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“Black Panther” sequel: the best Marvel movie in “Forever” 

Photo credit: Google open source

When a sequel for a movie is made there tends to be some desire to make the movie as good or comparable to its predecessor. The vast majority of sequels fall short.  

Then there are the rare instances where a sequel is obligated to be as good as its predecessor. Those movies tend to be really good and a rare few do hold up next to the original. “Black Panther: Wakanda Forever” is one of those rare few.  

The follow-up to 2018’s “Black Panther,” “Wakanda Forever” takes on an unbelievable challenge: paying tribute and homage to Chadwick Boseman, the actor who portrayed the titular character before his 2020 death from cancer, while also pushing the story forward in a new and fresh way. I’m happy to say this film conquers this challenge with ease. 

The movie opens with the sudden death of T’Challa, the Black Panther, and the majority of the film’s first act is devoted to mourning and finding a way forward. That “way forward” becomes expedited by necessity, as a new foe rises from the sea with a handful of sonic attacks. While still in grief, the leaders of Wakanda, especially T’Challa’s sister Shuri, are forced to protect their nation while still finding their own way forward. 

I had high expectations for this movie and I rarely allow myself to have high expectations. I needn’t worry about having them for this movie though. This movie was something truly special. It paid tribute to the late Boseman without feeling heavy handed or cheesy and it also moves the story forward in a satisfying way.  

The direction of Ryan Coogler really stands out to me in this film. The film feels so deliberate, with every single frame of footage feeling completely intentional and meaningful. For a film of this length, the better part of three hours, this amount of meticulous direction is quite impressive.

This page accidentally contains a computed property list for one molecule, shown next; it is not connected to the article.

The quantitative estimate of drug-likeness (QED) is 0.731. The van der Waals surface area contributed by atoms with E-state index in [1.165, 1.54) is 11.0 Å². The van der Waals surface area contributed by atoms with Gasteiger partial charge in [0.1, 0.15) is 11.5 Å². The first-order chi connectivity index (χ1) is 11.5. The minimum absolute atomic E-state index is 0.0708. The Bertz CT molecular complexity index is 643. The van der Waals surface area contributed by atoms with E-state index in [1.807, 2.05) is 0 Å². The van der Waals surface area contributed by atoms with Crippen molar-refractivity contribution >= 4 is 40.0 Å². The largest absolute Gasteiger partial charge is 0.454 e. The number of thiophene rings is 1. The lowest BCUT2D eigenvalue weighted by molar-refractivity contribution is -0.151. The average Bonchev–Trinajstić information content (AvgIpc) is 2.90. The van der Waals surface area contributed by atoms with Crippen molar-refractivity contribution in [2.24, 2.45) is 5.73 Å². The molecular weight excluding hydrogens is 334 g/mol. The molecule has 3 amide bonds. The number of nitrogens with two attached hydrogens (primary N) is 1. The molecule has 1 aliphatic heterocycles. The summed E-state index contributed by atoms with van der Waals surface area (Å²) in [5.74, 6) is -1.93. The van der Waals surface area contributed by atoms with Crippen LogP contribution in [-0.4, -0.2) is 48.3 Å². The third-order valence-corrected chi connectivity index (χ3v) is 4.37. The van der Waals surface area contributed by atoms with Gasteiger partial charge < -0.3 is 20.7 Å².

The acting in the film is solid. The performance of Tenoch Huerta Mejía as the leader of the underwater Talokan civilization felt a bit uninspired to me. His acting wasn’t terrible but there was a sense of a lack of commitment. Letitia Wright, on the other hand, was really good in this film. You could really feel the emotion of her performance as her character Shuri mourns the loss of her brother while trying to redefine and establish her role in Wakanda.  

Not to divulge any spoilers of this film, I have to say I am extremely satisfied with the way the film’s narrative plays out. There is a mid-credits scene that is pretty important to this specific story, a bit of a departure from the end credits scenes of old, where Marvel would tie into other elements of the Marvel Cinematic Universe. 

The whole film, in fact, felt like a bit of a departure from the Marvel Cinematic Universe, a welcome and refreshing one at that. The movie doesn’t follow the same three-act arc that nearly every other installment follows. It has different pacing, less explosions, and, quite frankly, more brains. There is a lot more thought and reflection throughout “Wakanda Forever”, and it felt so good to experience a Marvel movie that didn’t spend its whole duration pandering to action junkies. There are slower, more heartfelt moments in the film, moments of levity and moments of grief and the film navigates these two opposite emotions seamlessly.  

“Black Panther: Wakanda Forever” is, quite simply, one of the best movies to ever come from a Marvel comic. It’s unique, it’s special, and it feels like an important film. The fact that a movie of this scale can do something this unique and still be successful is very comforting. Not that generic “Transformers”-like action movies are going to go anywhere anytime soon. Frankly, they make too much money to disappear. But “Wakanda Forever” has shown that the action genre can be expanded in a very special way.  

“Black Panther: Wakanda Forever” deserves to be seen, to be appreciated. I can’t recommend it more.  

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